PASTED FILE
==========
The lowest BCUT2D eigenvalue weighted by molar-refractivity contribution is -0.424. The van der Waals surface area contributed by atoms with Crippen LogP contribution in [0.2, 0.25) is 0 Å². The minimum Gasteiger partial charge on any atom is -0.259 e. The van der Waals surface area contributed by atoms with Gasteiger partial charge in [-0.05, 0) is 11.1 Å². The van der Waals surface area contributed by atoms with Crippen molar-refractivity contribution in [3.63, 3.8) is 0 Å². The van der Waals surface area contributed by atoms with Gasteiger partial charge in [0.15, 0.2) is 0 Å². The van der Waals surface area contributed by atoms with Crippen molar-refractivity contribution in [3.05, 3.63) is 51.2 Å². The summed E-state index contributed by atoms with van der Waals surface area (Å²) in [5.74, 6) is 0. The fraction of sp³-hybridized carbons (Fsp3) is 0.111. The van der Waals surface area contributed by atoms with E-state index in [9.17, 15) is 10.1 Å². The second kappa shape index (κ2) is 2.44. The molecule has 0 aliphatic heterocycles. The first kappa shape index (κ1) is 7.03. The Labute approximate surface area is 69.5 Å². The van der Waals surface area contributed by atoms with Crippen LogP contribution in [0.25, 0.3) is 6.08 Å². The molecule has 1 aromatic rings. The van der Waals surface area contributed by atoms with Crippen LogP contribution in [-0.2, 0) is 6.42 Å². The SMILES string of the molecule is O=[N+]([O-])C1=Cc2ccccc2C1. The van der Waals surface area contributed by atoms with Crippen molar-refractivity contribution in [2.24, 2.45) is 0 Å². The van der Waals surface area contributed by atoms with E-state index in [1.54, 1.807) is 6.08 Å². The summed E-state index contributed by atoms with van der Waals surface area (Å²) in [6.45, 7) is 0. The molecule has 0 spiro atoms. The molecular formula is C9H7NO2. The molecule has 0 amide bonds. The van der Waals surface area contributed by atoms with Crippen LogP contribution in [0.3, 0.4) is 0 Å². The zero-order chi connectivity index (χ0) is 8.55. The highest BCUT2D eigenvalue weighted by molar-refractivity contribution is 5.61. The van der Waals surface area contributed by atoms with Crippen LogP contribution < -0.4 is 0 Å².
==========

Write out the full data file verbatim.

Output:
The lowest BCUT2D eigenvalue weighted by molar-refractivity contribution is -0.424. The van der Waals surface area contributed by atoms with Crippen LogP contribution in [0.2, 0.25) is 0 Å². The minimum Gasteiger partial charge on any atom is -0.259 e. The van der Waals surface area contributed by atoms with Gasteiger partial charge in [-0.05, 0) is 11.1 Å². The van der Waals surface area contributed by atoms with Crippen molar-refractivity contribution in [3.63, 3.8) is 0 Å². The van der Waals surface area contributed by atoms with Gasteiger partial charge in [0.15, 0.2) is 0 Å². The van der Waals surface area contributed by atoms with Crippen molar-refractivity contribution in [3.05, 3.63) is 51.2 Å². The summed E-state index contributed by atoms with van der Waals surface area (Å²) in [5.74, 6) is 0. The fraction of sp³-hybridized carbons (Fsp3) is 0.111. The van der Waals surface area contributed by atoms with E-state index in [9.17, 15) is 10.1 Å². The second kappa shape index (κ2) is 2.44. The molecule has 0 aliphatic heterocycles. The first kappa shape index (κ1) is 7.03. The Labute approximate surface area is 69.5 Å². The van der Waals surface area contributed by atoms with Crippen LogP contribution in [0.25, 0.3) is 6.08 Å². The molecule has 1 aromatic rings. The van der Waals surface area contributed by atoms with Crippen LogP contribution in [-0.2, 0) is 6.42 Å². The SMILES string of the molecule is O=[N+]([O-])C1=Cc2ccccc2C1. The van der Waals surface area contributed by atoms with Crippen molar-refractivity contribution in [2.24, 2.45) is 0 Å². The van der Waals surface area contributed by atoms with E-state index in [1.54, 1.807) is 6.08 Å². The summed E-state index contributed by atoms with van der Waals surface area (Å²) in [6.45, 7) is 0. The molecule has 0 spiro atoms. The molecular formula is C9H7NO2. The molecule has 0 amide bonds. The van der Waals surface area contributed by atoms with Crippen LogP contribution in [0.3, 0.4) is 0 Å². The zero-order chi connectivity index (χ0) is 8.55. The highest BCUT2D eigenvalue weighted by molar-refractivity contribution is 5.61. The van der Waals surface area contributed by atoms with Crippen LogP contribution < -0.4 is 0 Å².